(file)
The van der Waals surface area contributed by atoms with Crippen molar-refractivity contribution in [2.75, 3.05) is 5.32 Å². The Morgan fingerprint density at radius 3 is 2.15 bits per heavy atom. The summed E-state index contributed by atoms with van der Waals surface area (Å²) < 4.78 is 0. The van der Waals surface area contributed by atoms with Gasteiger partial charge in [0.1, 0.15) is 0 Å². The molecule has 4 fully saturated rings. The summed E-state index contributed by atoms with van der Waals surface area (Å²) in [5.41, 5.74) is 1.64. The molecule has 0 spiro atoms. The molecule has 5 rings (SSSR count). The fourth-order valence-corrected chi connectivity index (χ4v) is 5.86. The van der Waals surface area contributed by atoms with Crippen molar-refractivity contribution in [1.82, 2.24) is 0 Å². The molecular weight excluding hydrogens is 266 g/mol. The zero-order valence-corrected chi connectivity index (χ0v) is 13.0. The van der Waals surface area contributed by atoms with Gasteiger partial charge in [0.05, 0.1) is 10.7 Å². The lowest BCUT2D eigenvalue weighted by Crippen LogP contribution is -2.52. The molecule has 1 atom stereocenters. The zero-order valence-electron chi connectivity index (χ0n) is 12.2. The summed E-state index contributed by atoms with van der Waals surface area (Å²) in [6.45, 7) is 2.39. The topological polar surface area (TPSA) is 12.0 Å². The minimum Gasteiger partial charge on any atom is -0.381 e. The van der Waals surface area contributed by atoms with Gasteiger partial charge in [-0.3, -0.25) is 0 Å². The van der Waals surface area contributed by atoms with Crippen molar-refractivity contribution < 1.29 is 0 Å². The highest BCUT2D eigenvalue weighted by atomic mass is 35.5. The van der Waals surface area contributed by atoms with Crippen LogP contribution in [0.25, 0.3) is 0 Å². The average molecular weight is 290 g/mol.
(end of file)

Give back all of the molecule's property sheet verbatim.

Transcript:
The van der Waals surface area contributed by atoms with Crippen molar-refractivity contribution in [2.75, 3.05) is 5.32 Å². The Morgan fingerprint density at radius 3 is 2.15 bits per heavy atom. The summed E-state index contributed by atoms with van der Waals surface area (Å²) < 4.78 is 0. The van der Waals surface area contributed by atoms with Gasteiger partial charge in [0.1, 0.15) is 0 Å². The molecule has 4 fully saturated rings. The summed E-state index contributed by atoms with van der Waals surface area (Å²) in [5.41, 5.74) is 1.64. The molecule has 0 spiro atoms. The molecule has 5 rings (SSSR count). The fourth-order valence-corrected chi connectivity index (χ4v) is 5.86. The van der Waals surface area contributed by atoms with Crippen molar-refractivity contribution in [1.82, 2.24) is 0 Å². The molecular weight excluding hydrogens is 266 g/mol. The zero-order valence-corrected chi connectivity index (χ0v) is 13.0. The van der Waals surface area contributed by atoms with Gasteiger partial charge in [0.05, 0.1) is 10.7 Å². The lowest BCUT2D eigenvalue weighted by Crippen LogP contribution is -2.52. The molecule has 1 atom stereocenters. The zero-order valence-electron chi connectivity index (χ0n) is 12.2. The summed E-state index contributed by atoms with van der Waals surface area (Å²) in [6.45, 7) is 2.39. The topological polar surface area (TPSA) is 12.0 Å². The minimum Gasteiger partial charge on any atom is -0.381 e. The van der Waals surface area contributed by atoms with Gasteiger partial charge in [-0.3, -0.25) is 0 Å². The van der Waals surface area contributed by atoms with Crippen molar-refractivity contribution < 1.29 is 0 Å². The highest BCUT2D eigenvalue weighted by atomic mass is 35.5. The van der Waals surface area contributed by atoms with Crippen LogP contribution in [0.25, 0.3) is 0 Å². The average molecular weight is 290 g/mol.